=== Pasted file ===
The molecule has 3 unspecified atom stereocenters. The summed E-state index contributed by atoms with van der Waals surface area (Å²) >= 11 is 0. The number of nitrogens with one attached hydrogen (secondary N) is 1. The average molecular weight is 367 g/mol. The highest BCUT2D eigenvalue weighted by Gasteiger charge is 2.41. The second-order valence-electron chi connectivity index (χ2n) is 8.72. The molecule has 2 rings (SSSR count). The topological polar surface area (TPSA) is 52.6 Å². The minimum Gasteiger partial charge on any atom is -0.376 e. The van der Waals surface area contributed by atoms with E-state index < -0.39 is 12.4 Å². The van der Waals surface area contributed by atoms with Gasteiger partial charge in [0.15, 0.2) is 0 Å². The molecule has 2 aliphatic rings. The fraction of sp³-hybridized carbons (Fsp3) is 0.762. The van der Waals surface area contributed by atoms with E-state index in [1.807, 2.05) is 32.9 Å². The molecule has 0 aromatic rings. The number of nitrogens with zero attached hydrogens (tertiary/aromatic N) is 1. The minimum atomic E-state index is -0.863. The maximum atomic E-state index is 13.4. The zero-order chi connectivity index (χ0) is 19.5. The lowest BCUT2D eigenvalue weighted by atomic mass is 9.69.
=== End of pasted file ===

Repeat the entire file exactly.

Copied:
The molecule has 3 unspecified atom stereocenters. The summed E-state index contributed by atoms with van der Waals surface area (Å²) >= 11 is 0. The number of nitrogens with one attached hydrogen (secondary N) is 1. The average molecular weight is 367 g/mol. The highest BCUT2D eigenvalue weighted by Gasteiger charge is 2.41. The second-order valence-electron chi connectivity index (χ2n) is 8.72. The molecule has 2 rings (SSSR count). The topological polar surface area (TPSA) is 52.6 Å². The minimum Gasteiger partial charge on any atom is -0.376 e. The van der Waals surface area contributed by atoms with E-state index < -0.39 is 12.4 Å². The van der Waals surface area contributed by atoms with Gasteiger partial charge in [0.15, 0.2) is 0 Å². The molecule has 2 aliphatic rings. The fraction of sp³-hybridized carbons (Fsp3) is 0.762. The van der Waals surface area contributed by atoms with E-state index in [1.807, 2.05) is 32.9 Å². The molecule has 0 aromatic rings. The number of nitrogens with zero attached hydrogens (tertiary/aromatic N) is 1. The minimum atomic E-state index is -0.863. The maximum atomic E-state index is 13.4. The zero-order chi connectivity index (χ0) is 19.5. The lowest BCUT2D eigenvalue weighted by atomic mass is 9.69.